Deputy District Attorney Robert Stott said finding Lori Hacking will strengthen the prosecution's case.
Yocom said Hacking confessed to his two brothers while he was being treated at a mental ward of a hospital in the days after the killing. Hacking also said he disposed of the body, the murder weapon and the mattress in separate garbage bins.
The district attorney said Hacking decided to kill his wife after she discovered he was not enrolled in medical school in North Carolina, where the couple had planned to move.
"The defendant stated that in the early morning hours of July 19th, he walked into the bedroom where his wife slept and shot her in the head with a .22-caliber rifle," Yocom said.
"He further stated that he wrapped Lori's body in garbage bags, placed the body in the Dumpster at approximately 2 a.m. And then, he further stated that he disposed of the gun in another Dumpster."
According to Yocom, Hacking also said he used a knife to slice up the mattress and discarded it in another garbage bin. The mattress and knife have been recovered.
If convicted, Hacking could be sentenced a minimum of five years to life in prison on the murder charge and one to 15 years in prison for each of the three obstruction charges.
The banner that began appearing on the CNN.com home page a moment ago (click to view full-size in a new window):
The Salt Lake Tribune has a "breaking news" story on this too, but the Deseret News' is better written and thus makes my cut for quoting.
Entire story below.
I just heard a brief news tease on the radio, the discovery of what may be human remains at the Salt Lake County Landfill. As soon as I see something on one of the local newspapers' web sites, I'll post more detail.
It's been just shy of one month since I made any new entries about the Lori Hacking case. Included below are two stories from today's Salt Lake Tribune with the latest developments: Thelma Soares' appearance on Oprah Winfrey's talk show; and changes to methods used for searching the Salt Lake County landfill for Lori's remains.
The couple of local news stories I found post-worthy today came from the Deseret Morning News.
I used to consider the D-News the less worthy of the two Salt Lake City newspapers. This is largely because with a name like “Deseret News,” I figured the paper would always experience improper influence from the LDS Church. However, in the few months I’ve been back in Salt Lake and have been reading both papers fairly regularly, I must say I prefer the Deseret News’ coverage of most events.
For one thing, the D-News’ reporters tend actually to ask pertinent questions of their sources as they’re putting together stories, so the stories have useful information in them. There’s also less of the If I were to subscribe to daily delivery of a Salt Lake paper, it’d be—I never thought I’d say this—the Deseret Morning News.tendency to go for the weepy angle in stories—although the recent Lori Hacking coverage was a bit on the heavy-handed, “we’ll tell you what your emotions are” side in the D-News’ later stories, it was pretty well balanced over its entire course, and by the time the stories got more weepy, that was the story anyway. The same is true of the later coverage in the Garrett Bardsley disappearance, but again that’s the story now, and the coverage has been tasteful without being intrusive or manipulative.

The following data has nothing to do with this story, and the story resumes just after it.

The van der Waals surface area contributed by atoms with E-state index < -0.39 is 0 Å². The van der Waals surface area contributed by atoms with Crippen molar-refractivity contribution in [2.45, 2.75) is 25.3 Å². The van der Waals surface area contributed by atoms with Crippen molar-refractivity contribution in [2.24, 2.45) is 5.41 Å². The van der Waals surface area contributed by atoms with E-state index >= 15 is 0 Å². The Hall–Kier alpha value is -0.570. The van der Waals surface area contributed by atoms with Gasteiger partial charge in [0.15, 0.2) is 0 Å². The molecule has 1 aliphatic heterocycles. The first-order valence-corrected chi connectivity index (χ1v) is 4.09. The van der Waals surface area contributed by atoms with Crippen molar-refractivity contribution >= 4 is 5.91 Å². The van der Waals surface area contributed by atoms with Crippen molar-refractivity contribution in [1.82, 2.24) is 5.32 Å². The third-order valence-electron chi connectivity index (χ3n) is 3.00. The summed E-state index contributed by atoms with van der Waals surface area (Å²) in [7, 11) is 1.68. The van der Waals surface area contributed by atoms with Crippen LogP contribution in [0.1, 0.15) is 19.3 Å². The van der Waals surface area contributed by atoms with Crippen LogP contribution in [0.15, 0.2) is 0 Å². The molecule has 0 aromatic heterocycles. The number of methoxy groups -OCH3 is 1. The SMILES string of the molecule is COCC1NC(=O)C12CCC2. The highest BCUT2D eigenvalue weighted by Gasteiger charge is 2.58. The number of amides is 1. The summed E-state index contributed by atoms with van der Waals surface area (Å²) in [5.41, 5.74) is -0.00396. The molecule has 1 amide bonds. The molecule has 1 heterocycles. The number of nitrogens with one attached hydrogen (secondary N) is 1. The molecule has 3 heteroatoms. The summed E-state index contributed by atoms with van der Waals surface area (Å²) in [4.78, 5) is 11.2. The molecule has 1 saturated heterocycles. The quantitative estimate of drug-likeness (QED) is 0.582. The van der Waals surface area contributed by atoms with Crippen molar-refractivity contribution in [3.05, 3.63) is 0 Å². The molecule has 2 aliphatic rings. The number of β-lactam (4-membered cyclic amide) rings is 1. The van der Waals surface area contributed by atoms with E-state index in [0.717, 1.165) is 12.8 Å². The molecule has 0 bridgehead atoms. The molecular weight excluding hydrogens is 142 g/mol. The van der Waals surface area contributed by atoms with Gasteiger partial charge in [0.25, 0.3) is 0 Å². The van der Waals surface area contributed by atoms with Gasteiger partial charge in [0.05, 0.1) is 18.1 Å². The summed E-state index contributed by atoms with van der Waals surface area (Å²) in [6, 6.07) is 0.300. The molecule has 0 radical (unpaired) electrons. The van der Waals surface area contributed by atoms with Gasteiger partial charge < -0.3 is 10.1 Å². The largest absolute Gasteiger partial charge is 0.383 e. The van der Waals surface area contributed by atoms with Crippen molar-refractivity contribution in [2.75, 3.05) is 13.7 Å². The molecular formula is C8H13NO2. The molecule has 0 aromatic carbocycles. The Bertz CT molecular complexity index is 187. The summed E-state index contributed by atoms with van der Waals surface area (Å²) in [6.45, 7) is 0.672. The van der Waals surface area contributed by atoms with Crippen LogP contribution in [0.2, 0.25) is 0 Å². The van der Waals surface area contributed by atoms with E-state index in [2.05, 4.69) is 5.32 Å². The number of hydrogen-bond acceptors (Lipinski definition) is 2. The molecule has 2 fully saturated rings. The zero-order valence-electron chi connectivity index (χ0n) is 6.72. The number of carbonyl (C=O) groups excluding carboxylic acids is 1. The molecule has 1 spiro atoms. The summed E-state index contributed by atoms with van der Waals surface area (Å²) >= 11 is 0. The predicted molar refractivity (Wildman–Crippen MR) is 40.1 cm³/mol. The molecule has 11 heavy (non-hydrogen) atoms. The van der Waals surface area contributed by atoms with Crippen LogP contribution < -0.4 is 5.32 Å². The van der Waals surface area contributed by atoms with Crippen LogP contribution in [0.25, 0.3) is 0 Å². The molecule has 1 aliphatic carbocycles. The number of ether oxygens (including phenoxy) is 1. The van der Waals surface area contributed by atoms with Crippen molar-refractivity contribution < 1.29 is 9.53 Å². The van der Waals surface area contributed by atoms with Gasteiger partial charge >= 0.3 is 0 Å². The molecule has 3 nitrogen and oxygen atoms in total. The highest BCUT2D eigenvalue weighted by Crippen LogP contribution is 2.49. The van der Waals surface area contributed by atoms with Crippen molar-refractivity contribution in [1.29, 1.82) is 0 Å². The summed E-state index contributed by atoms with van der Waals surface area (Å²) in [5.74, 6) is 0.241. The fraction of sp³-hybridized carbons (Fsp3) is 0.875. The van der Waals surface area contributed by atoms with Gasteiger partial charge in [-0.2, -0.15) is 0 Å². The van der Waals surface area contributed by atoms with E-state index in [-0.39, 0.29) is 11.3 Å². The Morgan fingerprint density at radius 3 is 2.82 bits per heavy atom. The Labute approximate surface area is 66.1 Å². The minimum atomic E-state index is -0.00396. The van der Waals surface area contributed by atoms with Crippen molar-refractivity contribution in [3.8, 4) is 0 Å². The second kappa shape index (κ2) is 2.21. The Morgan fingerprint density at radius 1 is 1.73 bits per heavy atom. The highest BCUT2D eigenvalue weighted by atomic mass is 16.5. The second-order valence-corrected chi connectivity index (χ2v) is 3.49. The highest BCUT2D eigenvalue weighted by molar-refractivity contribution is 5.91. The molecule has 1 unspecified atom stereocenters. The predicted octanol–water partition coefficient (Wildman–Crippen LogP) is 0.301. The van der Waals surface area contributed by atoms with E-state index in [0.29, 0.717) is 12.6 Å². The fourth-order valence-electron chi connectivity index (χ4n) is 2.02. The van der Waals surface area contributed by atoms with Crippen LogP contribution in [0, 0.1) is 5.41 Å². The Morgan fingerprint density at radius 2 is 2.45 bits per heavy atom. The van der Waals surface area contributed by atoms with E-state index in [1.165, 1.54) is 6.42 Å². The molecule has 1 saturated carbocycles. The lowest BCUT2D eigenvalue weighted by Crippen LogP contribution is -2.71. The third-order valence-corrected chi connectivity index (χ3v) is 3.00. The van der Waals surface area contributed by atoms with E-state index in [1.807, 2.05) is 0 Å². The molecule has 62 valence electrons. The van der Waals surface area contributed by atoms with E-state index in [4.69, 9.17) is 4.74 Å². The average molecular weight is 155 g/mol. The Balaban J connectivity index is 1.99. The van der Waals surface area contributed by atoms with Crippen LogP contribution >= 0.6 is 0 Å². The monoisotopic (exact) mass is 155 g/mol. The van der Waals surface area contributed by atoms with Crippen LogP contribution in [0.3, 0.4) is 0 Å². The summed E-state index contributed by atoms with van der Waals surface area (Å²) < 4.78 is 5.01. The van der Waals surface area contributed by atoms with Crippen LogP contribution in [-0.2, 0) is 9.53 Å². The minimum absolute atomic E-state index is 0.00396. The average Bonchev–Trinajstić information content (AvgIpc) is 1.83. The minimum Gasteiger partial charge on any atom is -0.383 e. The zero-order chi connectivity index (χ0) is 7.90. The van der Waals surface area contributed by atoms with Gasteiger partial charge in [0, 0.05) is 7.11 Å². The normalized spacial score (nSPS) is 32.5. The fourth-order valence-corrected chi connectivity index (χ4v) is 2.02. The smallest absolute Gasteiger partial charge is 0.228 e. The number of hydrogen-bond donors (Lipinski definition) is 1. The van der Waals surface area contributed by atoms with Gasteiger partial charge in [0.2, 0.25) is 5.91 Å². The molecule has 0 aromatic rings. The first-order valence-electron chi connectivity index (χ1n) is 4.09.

Ultimately, however, the Deseret News is simply a better-edited paper. I’ve spotted a few typos here and there, certainly—try creating a from-scratch publication every single day and see if you manage to avoid all typographical errors; it’s a gargantuan task no matter how many copy editors you sic on it each time—but the writing is better and the editors appear actually to read the stories they’re editing.
Furthermore, the online edition of the D-News isn’t an afterthought, unlike the Salt Lake Tribune’s horrible online edition. The Deseret News’ online edition leaves some things to be desired—every newspaper’s electronic edition is like this—but it’s not put together from the first round of electronic proofs the way the Trib’s online editions seem to be, so fewer errors appear overall anyway.
If I were to subscribe to daily delivery of a Salt Lake paper, it’d be—I never thought I’d say this—the Deseret Morning News.
Entire article and photos below the cut.
This situation began Friday morning, but this is the first time the Trib's online edition has deigned to include a photograph of the boy in one of its articles. A story in yesterday's online edition included a view of a photo that was part of a MISSING poster taped to a hiking-trail sign or something similar.
Lori Hacking's "missing" stories included direct photographs of her (several different shots, in fact) from the first day. I wonder why the differences in coverage?
I've included the entire text of the story, along with the photos in their approximate locations from the Trib's story page.
Wearing a bulletproof vest and flanked by seven bailiffs, Mark Douglas Hacking came to court for the first time Monday but did not speak as his preliminary hearing was scheduled for Sept. 23.
Mark Hacking, charged in the murder of his wife Lori Hacking, appears before judge William W. Barrett in Salt Lake City court on Monday morning alongside his lawyer D. Gilbert Athay for a brief scheduling hearing.
Francisco Kjolseth, The Salt Lake TribuneHacking, 28, is charged with first-degree felony murder for allegedly killing his wife, 27-year-old Lori Hacking.
In an interview after court, defense attorney D. Gilbert Athay said there will be no quick resolution of Hacking's murder case.